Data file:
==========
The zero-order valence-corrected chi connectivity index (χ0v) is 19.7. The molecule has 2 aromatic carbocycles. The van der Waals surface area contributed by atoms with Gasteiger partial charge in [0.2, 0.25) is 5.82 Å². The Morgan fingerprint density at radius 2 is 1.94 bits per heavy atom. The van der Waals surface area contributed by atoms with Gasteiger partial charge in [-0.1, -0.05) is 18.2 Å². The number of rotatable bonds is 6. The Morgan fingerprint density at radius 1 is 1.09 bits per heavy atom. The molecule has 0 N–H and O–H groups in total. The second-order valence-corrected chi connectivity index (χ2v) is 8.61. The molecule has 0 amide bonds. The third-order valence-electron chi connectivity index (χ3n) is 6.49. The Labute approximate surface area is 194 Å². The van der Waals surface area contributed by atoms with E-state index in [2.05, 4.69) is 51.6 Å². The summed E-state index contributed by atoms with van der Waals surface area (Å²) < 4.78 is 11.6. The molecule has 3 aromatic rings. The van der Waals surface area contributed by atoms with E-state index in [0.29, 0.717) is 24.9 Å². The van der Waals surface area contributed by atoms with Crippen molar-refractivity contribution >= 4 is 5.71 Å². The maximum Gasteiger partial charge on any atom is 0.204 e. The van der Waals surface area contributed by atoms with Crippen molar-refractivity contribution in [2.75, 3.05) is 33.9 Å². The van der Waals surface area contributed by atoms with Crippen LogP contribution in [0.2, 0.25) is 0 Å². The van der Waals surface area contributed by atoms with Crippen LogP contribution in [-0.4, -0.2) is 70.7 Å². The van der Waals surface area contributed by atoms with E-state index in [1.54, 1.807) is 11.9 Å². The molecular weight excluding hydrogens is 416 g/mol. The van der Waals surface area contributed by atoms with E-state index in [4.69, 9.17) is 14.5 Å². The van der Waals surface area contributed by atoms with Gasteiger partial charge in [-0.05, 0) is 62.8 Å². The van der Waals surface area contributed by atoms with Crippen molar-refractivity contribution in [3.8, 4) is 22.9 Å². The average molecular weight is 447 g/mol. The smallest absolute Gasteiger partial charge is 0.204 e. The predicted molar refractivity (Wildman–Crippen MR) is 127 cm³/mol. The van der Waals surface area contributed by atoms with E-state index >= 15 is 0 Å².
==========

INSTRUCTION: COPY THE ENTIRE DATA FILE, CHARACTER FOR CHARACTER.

The zero-order valence-corrected chi connectivity index (χ0v) is 19.7. The molecule has 2 aromatic carbocycles. The van der Waals surface area contributed by atoms with Gasteiger partial charge in [0.2, 0.25) is 5.82 Å². The Morgan fingerprint density at radius 2 is 1.94 bits per heavy atom. The van der Waals surface area contributed by atoms with Gasteiger partial charge in [-0.1, -0.05) is 18.2 Å². The number of rotatable bonds is 6. The Morgan fingerprint density at radius 1 is 1.09 bits per heavy atom. The molecule has 0 N–H and O–H groups in total. The second-order valence-corrected chi connectivity index (χ2v) is 8.61. The molecule has 0 amide bonds. The third-order valence-electron chi connectivity index (χ3n) is 6.49. The Labute approximate surface area is 194 Å². The van der Waals surface area contributed by atoms with E-state index in [2.05, 4.69) is 51.6 Å². The summed E-state index contributed by atoms with van der Waals surface area (Å²) < 4.78 is 11.6. The molecule has 3 aromatic rings. The van der Waals surface area contributed by atoms with E-state index in [0.29, 0.717) is 24.9 Å². The van der Waals surface area contributed by atoms with Crippen molar-refractivity contribution >= 4 is 5.71 Å². The maximum Gasteiger partial charge on any atom is 0.204 e. The van der Waals surface area contributed by atoms with Crippen molar-refractivity contribution in [2.75, 3.05) is 33.9 Å². The van der Waals surface area contributed by atoms with Crippen LogP contribution in [0.2, 0.25) is 0 Å². The van der Waals surface area contributed by atoms with Crippen LogP contribution in [-0.4, -0.2) is 70.7 Å². The van der Waals surface area contributed by atoms with E-state index in [1.54, 1.807) is 11.9 Å². The molecular weight excluding hydrogens is 416 g/mol. The van der Waals surface area contributed by atoms with E-state index in [4.69, 9.17) is 14.5 Å². The van der Waals surface area contributed by atoms with Gasteiger partial charge in [-0.05, 0) is 62.8 Å². The van der Waals surface area contributed by atoms with Crippen molar-refractivity contribution in [3.8, 4) is 22.9 Å². The average molecular weight is 447 g/mol. The smallest absolute Gasteiger partial charge is 0.204 e. The predicted molar refractivity (Wildman–Crippen MR) is 127 cm³/mol. The van der Waals surface area contributed by atoms with E-state index >= 15 is 0 Å².